- Played straight in several episodes of Ellery Queen.
- Not used to show passage of time, but the intro to the Muppet Labs segments on The Muppet Show from season 3 onward has a clock above the set's window whose hands spin around.
- Early episodes of Good Eats used the variant where they focused on the clock in Alton's kitchen, then looked back at it again to see that the 10 minutes (or whatever time was needed for this step in the recipe) had passed. Later ones occasionally use the same trope, but with a timer.
- Supernatural. A flip clock does this during Bobby's Hard Work Montage in "Weekend At Bobby's", when he's up all night doing research on the Monster of the Week.
- In Romancing SaGa 3 when the spell Quick Time is cast, a clock face appears and clock hands spin rapidly until the hands reach 12 and the clock face disappears along with the hands. Quick Time allows the character to always get the first hit in regardless of the enemies speed.
- In SaGa Frontier the spell Chaos Stream has the enemies spun around on clock hands, while the spell Overdrive has your characters standing on a clock face while fighting.
- In the Flash game MARDEK RPG, the effect for the Status Buff Haste is an orange clock face whose hands start out still but then spin up into a blur.
- In Castlevania: Curse of Darkness, Saint Germain is able to speed up time, though only for the purposes of status effects. When he does this, a silhouette of spinning clock hands appears. He generally only does this after poisoning Hector, who normally takes poison damage every few seconds. The spinning clock hands will cause him to take poison damage twice a second, rendering him stunlocked until the poison wears off or he uses an antidote.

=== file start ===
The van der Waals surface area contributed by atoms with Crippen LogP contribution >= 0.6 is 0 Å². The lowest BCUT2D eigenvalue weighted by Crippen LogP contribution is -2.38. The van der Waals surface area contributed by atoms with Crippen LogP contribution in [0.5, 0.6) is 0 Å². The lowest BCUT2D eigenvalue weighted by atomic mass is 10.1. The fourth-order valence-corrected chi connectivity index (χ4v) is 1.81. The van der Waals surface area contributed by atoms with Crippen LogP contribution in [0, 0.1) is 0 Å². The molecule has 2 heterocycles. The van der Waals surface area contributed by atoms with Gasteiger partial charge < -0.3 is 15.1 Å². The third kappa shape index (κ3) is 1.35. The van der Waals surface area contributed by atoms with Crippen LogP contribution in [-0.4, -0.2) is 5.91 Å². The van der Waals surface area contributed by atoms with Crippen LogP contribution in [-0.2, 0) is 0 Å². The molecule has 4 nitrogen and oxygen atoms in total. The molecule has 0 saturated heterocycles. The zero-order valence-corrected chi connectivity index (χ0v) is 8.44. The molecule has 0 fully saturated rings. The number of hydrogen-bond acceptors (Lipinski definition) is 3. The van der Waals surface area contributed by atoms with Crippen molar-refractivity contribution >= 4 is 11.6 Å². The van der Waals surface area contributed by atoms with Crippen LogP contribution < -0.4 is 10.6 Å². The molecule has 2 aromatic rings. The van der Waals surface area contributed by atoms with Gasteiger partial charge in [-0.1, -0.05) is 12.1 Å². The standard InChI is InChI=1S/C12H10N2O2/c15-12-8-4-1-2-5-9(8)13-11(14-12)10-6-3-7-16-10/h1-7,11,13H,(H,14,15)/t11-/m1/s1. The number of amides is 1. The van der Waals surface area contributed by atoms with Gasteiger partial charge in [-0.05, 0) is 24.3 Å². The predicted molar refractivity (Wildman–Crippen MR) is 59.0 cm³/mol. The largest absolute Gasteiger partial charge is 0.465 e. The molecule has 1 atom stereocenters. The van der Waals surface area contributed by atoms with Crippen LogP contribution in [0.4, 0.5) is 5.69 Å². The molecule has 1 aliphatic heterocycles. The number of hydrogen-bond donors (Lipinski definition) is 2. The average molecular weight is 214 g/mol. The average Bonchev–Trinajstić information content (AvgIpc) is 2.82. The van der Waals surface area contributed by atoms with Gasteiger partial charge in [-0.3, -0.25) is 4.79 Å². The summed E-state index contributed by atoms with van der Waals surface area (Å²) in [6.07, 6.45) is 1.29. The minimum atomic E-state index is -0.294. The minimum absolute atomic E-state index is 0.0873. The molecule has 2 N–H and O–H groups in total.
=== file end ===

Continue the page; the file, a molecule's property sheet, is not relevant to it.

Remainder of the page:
- Napple Tale has a recurring image of a large floral clock of the sort found in public parks. It's even incorporated into the Amazing Technicolor Battlefield for the final boss battle. Naturally, the hands spin wildly.
- Once the player solves the Celestial puzzle in Obsidian, four clocks start spinning at ultra-hi speed. They were stationary when the mechanism was turned off. Course, what else did you expect from the already surreal Bureau Realm?
- Machinarium has a clock that never stops spinning, but there's a glow-in-the-dark marking on its face for a certain time that the clock doesn't seem to land on. This is actually a clue for another puzzle.
- Myst V has a strange D'ni clock that normally goes so slow you hardly see its single hand move, but when you command the Bahro to speed up time, it starts rapidly moving along until the effect wears off.
- In Silence Of The Sleep, these appear on the walls in certain areas. It's there to show that the world you are in isn't real.
- This was used to let the Global Guardians that the villainous Chronos had sent them on a (supposedly) one-way trip into the future against their wills.
- Parodied in a Kim Possible episode, where Kim is in detention. The clock hands start to indicate passing time and begin accelerating rapidly, whereupon Barkin hits the clock face, muttering, "Stupid clock's busted again..." and resets it, indicating a grand total of... five minutes have passed.
- The Simpsons episode "Two Dozen And One Greyhounds" has a spinning clock hand when the last puppies are born.
- Codename: Kids Next Door episode "Op. A.W.A.R.D.S.". It turns out to be just Numbuh Four playing with his watch.
- In the last episode of Foster's Home for Imaginary Friends, Bloo is waiting for a friend to finish painting Mac and Coco. After a clock face spins by quickly, the friend mentions that just spinning the clock hands won't make him paint any faster.
- Used in The Real Ghostbusters, particularly "Play Them Ragtime Boos", where the ghost of a Jazz musician named Malachi actually got the clock hands to spin backwards using his music. The Ghostbusters play Rock & Roll to make them spin forward again.
- Who Killed Who?: Parodied — when the victim receives a message that he is going to die at midnight, he looks terrified at the cuckoo clock; there's still a few hours left, but then the hands suddenly spin all the way to midnight, much to the victim's terror.